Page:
May 23, 2018
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Law and Odor

Spring has come early to Maine. So, too has the unpleasant reminder of a winter’s worth of dog walks.

The early weeks of springlike weather arrive with their cherished events: Crocuses lift through the thawing earth on the sunny sides of buildings, children begin searching for the baseball gloves they left somewhere (under the bed, maybe) and the Bangor Daily News appeals to scofflaws of Bangor’s pooper-scooper ordinance to make a clean break from their habit.

A whiff of spring has brought city residents to their local parks, where a whiff of the parks may send them home. The winter litter boxes for the canines have thawed again, and the word should go forth, again, to remind dog owners that other residents don’t want and shouldn’t have to encounter their pets’ excrement.

This is a safety and sanitation issue, and a losing one if it is merely seen as an enforcement question. Few people want police to spend their time waiting to hand a ticket to a scofflaw dog owner caught in the act of not cleaning up. But unless the city — its officials and its residents — acts as if the habits of some owners are unacceptable, the spring mess will be a permanent feature of the city’s parks and sidewalks and on its increasingly popular city forest trails.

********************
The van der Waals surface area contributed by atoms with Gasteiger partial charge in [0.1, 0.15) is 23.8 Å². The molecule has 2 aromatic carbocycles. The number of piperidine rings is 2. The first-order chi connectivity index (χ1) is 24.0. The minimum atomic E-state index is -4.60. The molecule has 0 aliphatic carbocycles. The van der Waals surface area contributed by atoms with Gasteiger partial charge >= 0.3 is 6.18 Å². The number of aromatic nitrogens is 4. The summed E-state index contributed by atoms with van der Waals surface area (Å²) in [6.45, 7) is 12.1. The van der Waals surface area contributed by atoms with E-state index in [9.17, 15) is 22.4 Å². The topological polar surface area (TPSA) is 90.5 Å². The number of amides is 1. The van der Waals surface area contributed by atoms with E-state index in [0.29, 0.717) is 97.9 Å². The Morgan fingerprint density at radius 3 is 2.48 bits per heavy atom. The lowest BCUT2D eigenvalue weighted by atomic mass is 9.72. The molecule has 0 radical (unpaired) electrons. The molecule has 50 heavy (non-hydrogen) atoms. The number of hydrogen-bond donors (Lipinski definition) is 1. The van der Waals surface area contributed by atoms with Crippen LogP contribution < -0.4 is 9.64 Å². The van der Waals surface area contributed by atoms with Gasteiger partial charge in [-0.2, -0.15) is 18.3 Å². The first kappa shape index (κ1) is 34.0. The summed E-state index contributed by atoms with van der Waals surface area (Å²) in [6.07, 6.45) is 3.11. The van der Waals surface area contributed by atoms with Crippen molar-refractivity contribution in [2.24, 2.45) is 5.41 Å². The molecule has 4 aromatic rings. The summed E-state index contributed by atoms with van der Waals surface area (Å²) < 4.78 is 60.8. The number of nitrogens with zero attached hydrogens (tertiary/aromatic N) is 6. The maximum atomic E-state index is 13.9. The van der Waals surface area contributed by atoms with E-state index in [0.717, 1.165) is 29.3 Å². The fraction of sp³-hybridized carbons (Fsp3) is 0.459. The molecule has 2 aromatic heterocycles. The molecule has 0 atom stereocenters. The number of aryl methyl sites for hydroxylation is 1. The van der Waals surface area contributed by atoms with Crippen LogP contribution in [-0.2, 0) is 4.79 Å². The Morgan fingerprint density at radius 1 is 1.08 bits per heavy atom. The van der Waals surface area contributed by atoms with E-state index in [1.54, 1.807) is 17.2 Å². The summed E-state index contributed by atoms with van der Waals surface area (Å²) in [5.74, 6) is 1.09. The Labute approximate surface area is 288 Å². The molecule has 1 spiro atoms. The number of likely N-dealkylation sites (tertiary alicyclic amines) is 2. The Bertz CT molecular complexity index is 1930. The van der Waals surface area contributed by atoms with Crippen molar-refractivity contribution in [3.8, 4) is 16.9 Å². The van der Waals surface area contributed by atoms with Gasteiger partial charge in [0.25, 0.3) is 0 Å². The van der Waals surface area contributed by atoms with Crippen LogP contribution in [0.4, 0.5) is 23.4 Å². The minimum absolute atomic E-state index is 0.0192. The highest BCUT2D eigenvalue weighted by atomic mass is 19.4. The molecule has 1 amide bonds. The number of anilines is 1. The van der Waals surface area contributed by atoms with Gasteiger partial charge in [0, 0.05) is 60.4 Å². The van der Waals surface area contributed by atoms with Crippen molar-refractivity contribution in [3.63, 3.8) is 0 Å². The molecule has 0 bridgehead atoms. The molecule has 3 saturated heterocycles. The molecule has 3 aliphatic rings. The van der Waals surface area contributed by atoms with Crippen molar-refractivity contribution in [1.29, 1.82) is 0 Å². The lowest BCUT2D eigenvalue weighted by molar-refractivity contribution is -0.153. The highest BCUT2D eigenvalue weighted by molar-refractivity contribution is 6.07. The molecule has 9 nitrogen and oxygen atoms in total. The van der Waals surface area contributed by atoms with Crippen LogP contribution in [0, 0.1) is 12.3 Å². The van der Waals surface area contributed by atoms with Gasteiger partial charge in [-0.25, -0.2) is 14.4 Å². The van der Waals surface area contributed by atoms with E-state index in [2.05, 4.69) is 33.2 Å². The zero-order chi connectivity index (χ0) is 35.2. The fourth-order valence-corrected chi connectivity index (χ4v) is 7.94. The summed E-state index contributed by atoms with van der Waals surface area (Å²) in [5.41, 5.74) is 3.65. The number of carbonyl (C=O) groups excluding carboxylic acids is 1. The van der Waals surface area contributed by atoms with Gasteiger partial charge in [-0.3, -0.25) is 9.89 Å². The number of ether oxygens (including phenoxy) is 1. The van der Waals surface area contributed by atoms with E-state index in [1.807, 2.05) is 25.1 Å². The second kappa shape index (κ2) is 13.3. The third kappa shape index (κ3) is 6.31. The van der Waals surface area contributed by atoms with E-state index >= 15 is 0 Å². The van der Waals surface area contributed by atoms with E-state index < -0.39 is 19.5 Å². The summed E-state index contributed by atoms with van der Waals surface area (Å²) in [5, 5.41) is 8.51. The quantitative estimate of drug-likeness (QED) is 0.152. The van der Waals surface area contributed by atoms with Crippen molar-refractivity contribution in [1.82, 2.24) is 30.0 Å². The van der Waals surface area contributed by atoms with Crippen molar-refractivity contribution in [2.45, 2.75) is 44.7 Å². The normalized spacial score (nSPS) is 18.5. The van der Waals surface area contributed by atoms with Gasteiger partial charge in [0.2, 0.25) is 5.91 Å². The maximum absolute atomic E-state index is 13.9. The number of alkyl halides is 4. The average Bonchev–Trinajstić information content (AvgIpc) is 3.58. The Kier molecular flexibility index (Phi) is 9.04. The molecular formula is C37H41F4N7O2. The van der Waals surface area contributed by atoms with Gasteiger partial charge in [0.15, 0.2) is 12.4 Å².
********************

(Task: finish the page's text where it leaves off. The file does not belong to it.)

During the past 20 years, Bangor’s parks have undergone a transformation, often at the insistence of parents who recalled what these recreational areas once looked like and could look like again. City officials have gone from merely listening to complaints to becoming leaders in turning parks such as Chapin and Broadway, Fairmount and Newbury Street into attractive family spots, places where children can find plenty to do and parents can feel their kids are safe. Except for the poop.

Bangor passed a pooper-scooper ordinance in 1984, and it has helped; it’s now common to see responsible pet owners cleaning up after their dogs, a very encouraging sign and evidence that this problem can be solved. But there are also those who do not care about much but the relief of their dar-ling Fifi.

Perhaps all that can be done is to appeal to the better natures of dog owners, to ask them to consider, of all the uses of the city’s parks, how their action — or inaction — fits into kids playing ball, families having picnics or folks enjoying an evening stroll.

A demand for owners to clean up is not anti-dog. It is a sincere effort to deal with an aesthetic problem that has serious potential health consequences. The parks around the city these days are evidence that too many dog owners still don’t care.

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